At the height of his power, the Godfather, Don Corleone, grants wishes to people he protects during his daughter’s wedding ceremony. Thus, he sends Tom Hagen to Hollywood to intimidate a studio head so that he gives his godson a movie role. But when Don Corleone is sceptical about participating in the emerging drug traffic, his rivals attempt to assassinate him. The eldest son, Sonny, takes command. His youngest son, Michael, first prevents a second assassination attempt on Don Corleone, then kills a drug baron and a corrupt police officer, and takes refuge in Sicily where he marries Appollina, who will, alas, get killed. After Sonny is killed on the way to protecting his sister from her husband’s abuses, Don Corleone stops opposing the drug trade, which allows Michael to return. He marries Kay, takes over the family business, and promises to make it legitimate, but gets drawn more deeply into the feuds, finally orchestrating the deaths of his rivals, his traitor and his brother-in-law while standing godfather to his nephew and becoming the new Don.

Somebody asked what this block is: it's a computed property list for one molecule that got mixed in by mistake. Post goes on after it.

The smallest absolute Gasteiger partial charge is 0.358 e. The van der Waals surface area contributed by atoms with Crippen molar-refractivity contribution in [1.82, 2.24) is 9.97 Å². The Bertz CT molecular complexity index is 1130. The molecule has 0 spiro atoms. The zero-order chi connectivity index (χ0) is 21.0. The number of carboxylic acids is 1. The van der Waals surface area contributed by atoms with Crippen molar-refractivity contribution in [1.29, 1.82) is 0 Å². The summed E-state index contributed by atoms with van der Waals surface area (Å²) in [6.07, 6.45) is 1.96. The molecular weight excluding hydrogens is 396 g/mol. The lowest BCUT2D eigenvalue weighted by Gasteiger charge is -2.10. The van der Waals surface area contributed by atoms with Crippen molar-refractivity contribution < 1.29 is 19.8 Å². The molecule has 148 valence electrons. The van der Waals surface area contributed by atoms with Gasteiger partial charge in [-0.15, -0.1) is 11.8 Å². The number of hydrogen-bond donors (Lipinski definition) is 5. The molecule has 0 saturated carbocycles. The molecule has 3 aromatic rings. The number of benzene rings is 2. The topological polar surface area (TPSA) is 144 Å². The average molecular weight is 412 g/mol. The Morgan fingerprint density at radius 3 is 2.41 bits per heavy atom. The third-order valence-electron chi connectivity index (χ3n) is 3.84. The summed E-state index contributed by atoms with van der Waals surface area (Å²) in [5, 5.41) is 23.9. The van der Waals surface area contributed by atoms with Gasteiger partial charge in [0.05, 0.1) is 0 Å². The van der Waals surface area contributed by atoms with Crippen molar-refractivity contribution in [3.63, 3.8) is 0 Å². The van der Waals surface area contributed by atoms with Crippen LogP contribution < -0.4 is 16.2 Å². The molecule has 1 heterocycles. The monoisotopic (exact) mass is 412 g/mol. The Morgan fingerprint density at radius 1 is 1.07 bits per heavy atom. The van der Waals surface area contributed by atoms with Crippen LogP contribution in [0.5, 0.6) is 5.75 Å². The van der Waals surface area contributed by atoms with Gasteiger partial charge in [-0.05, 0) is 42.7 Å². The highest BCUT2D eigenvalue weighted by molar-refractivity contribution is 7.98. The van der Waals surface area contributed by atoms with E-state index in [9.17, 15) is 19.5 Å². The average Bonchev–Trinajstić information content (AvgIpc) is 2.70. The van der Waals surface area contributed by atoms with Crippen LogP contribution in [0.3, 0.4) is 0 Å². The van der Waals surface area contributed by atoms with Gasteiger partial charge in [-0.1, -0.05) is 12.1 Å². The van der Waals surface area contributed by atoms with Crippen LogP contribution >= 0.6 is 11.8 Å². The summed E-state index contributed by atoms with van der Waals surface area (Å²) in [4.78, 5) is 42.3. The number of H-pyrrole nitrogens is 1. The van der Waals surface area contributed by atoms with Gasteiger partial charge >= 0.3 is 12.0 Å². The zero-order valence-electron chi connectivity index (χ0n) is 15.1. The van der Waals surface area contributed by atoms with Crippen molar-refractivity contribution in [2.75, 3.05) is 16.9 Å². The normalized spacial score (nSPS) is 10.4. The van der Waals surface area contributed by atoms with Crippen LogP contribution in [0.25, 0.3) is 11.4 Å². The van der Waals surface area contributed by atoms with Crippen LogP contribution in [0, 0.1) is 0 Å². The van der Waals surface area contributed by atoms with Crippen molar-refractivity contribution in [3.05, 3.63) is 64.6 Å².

‘I believe in America’, the opening line of the first Godfather film famously goes. Released in 1972, when Hollywood was barely coming out of a big financial crisis, directed by a mostly unknown Francis Ford Coppola, The Godfather became one of the highest grossing films of its time. It also became a social phenomenon, often quoted and referred to in casual interactions, spawning two sequels (The Godfather, Part II was released in 1974 and The Godfather, Part III in 1990) and a TV miniseries that combined the first two films in chronological order (1977). It is said to have altered the self-image of the Mafia. And it became a crucial film for scholars to think about the function and effects of mass culture in general.